Comparing average IQ scores doesn't work the same as comparing individual IQ scores. That's because the scores are normalized to produce the number.
When you compare country averages, the mean world score must always be 100 as per definition of the scoring system. Likewise, the standard deviation must be 15 points. Since the average scores in each country vary less than the scores of individuals, this has the effect of forcing the average IQ comparison into showing large differences where there aren't any.
For example, in a hypothetical IQ test, the individual participants may receive a score from 0 - 200. The variation seen in testing shows most people getting raw scores between 50 - 150. When you divide these people into groups, and measure the group average scores, you'll find that the average raw scores have a much narrower spread. Maybe 90 - 110. That's simply because in statistics, a sample mean tends to approach the population mean with larger samples, and deviate more with smaller samples. The average of two people varies much more than the average of 200 people, or the average of 2 million people, etc. Even if there were some genuinely stupid people in the group, the whole group average would still tend to be closer to the world average the larger the group is.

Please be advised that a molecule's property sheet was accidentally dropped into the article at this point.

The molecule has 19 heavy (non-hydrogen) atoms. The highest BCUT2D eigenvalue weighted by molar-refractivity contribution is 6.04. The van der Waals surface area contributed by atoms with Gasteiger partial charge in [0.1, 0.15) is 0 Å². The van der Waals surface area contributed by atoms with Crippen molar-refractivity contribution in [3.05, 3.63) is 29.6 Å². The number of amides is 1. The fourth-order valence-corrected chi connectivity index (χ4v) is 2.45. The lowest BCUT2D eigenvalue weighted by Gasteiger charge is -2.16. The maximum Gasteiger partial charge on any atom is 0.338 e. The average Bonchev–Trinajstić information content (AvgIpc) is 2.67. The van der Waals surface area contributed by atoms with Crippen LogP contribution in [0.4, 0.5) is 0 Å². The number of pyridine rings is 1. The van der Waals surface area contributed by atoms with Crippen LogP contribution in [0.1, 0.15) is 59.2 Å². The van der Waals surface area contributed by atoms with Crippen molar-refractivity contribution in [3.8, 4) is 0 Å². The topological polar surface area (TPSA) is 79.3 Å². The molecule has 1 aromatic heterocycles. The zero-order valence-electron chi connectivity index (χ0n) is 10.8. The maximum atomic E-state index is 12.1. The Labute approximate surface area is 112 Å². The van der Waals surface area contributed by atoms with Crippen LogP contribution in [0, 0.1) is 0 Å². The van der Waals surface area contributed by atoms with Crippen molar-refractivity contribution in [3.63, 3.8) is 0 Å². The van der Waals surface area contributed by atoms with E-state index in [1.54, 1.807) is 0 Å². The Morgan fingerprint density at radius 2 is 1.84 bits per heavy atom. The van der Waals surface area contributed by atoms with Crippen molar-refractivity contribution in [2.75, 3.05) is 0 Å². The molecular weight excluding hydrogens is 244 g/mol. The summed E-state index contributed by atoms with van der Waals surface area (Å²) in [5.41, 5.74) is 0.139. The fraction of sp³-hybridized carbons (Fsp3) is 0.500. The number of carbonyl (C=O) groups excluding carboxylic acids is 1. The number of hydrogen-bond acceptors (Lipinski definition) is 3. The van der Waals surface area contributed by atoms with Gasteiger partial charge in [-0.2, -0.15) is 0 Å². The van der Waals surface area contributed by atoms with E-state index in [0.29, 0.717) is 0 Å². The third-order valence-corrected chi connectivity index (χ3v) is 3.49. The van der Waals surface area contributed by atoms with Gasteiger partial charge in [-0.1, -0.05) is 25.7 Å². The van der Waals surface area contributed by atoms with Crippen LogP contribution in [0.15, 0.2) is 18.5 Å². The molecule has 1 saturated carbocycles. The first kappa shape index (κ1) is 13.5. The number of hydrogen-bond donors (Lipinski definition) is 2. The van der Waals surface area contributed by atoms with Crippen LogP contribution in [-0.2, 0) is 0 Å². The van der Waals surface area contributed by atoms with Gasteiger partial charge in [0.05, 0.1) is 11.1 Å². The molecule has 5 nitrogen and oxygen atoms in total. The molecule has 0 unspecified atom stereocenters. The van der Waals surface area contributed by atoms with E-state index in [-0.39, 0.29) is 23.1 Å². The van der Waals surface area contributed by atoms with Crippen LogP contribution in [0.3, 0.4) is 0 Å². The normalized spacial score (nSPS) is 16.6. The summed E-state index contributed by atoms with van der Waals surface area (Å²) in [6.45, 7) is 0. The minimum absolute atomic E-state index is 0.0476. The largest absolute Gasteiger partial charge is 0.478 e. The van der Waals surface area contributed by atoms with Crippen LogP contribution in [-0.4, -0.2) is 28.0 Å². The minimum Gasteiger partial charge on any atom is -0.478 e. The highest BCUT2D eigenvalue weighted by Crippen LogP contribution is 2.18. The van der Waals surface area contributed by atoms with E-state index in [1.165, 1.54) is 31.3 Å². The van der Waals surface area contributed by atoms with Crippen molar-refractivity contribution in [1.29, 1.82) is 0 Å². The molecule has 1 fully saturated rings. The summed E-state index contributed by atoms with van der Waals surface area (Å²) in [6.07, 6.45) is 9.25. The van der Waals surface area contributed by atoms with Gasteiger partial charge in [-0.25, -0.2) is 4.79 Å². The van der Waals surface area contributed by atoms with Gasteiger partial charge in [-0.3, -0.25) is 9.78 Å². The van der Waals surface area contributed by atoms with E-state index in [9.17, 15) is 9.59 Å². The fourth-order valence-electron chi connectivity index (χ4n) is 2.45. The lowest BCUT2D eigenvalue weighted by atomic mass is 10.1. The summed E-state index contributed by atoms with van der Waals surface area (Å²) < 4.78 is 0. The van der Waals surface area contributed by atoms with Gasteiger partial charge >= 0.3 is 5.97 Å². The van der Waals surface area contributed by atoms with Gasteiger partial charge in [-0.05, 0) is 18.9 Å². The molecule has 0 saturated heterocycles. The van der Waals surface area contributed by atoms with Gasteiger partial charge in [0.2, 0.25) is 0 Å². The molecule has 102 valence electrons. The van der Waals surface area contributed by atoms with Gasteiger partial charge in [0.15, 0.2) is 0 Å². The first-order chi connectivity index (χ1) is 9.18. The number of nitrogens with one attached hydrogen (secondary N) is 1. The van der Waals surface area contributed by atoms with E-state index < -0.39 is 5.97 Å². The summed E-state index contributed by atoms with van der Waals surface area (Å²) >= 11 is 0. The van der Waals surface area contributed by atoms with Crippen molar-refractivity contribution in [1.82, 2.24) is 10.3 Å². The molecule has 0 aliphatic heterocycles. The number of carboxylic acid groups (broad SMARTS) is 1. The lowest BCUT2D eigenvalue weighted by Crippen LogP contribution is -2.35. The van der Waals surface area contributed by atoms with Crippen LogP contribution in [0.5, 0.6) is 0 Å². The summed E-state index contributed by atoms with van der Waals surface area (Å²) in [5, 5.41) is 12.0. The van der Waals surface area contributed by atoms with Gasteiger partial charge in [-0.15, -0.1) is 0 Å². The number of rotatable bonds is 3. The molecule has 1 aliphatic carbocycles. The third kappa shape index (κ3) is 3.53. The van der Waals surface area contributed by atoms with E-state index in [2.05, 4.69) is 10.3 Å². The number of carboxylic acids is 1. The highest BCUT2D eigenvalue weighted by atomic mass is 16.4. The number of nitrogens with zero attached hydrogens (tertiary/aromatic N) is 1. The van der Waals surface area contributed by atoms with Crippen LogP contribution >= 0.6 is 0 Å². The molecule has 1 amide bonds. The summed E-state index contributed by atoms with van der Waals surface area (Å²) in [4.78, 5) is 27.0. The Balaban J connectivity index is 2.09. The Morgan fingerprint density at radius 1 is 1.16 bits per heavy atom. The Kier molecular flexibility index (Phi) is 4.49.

How the IQ score system works, take this spread of raw scores, and whatever standard deviation it has, that's 15 points. Thereby, getting a score of 65 in comparison between international averages doesn't actually mean the average person of a country would score 65 points when measured as an individual, because the deviation that the score measures is not the same. It would be like measuring in inches vs. centimeters and pretending that the numbers mean the same thing.